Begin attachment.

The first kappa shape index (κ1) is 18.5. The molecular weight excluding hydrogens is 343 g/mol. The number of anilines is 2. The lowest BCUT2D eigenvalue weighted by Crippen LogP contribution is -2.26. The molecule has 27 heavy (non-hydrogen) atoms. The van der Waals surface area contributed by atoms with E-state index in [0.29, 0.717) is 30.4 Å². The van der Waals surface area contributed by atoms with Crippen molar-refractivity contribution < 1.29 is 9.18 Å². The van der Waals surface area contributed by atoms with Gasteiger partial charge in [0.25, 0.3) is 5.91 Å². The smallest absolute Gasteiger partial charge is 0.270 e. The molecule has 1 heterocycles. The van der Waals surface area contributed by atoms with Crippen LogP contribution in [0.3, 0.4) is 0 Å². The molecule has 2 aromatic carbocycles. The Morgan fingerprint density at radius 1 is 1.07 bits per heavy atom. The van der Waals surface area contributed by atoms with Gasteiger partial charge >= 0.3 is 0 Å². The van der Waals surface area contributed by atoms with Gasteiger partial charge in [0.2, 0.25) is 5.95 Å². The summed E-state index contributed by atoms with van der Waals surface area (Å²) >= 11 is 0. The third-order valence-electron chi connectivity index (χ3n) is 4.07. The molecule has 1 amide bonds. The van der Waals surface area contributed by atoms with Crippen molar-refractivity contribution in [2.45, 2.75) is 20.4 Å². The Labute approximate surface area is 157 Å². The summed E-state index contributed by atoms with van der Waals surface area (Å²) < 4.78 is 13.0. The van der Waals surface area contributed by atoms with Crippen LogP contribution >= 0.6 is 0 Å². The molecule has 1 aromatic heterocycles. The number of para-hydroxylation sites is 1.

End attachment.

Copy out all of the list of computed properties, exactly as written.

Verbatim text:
The first kappa shape index (κ1) is 18.5. The molecular weight excluding hydrogens is 343 g/mol. The number of anilines is 2. The lowest BCUT2D eigenvalue weighted by Crippen LogP contribution is -2.26. The molecule has 27 heavy (non-hydrogen) atoms. The van der Waals surface area contributed by atoms with E-state index in [0.29, 0.717) is 30.4 Å². The van der Waals surface area contributed by atoms with Crippen molar-refractivity contribution < 1.29 is 9.18 Å². The van der Waals surface area contributed by atoms with Gasteiger partial charge in [0.25, 0.3) is 5.91 Å². The smallest absolute Gasteiger partial charge is 0.270 e. The molecule has 1 heterocycles. The van der Waals surface area contributed by atoms with Crippen LogP contribution in [0.3, 0.4) is 0 Å². The molecule has 2 aromatic carbocycles. The Morgan fingerprint density at radius 1 is 1.07 bits per heavy atom. The van der Waals surface area contributed by atoms with Gasteiger partial charge >= 0.3 is 0 Å². The van der Waals surface area contributed by atoms with Gasteiger partial charge in [0.2, 0.25) is 5.95 Å². The summed E-state index contributed by atoms with van der Waals surface area (Å²) >= 11 is 0. The third-order valence-electron chi connectivity index (χ3n) is 4.07. The molecule has 1 amide bonds. The van der Waals surface area contributed by atoms with Crippen molar-refractivity contribution in [2.45, 2.75) is 20.4 Å². The Labute approximate surface area is 157 Å². The summed E-state index contributed by atoms with van der Waals surface area (Å²) < 4.78 is 13.0. The van der Waals surface area contributed by atoms with Crippen LogP contribution >= 0.6 is 0 Å². The molecule has 1 aromatic heterocycles. The number of para-hydroxylation sites is 1.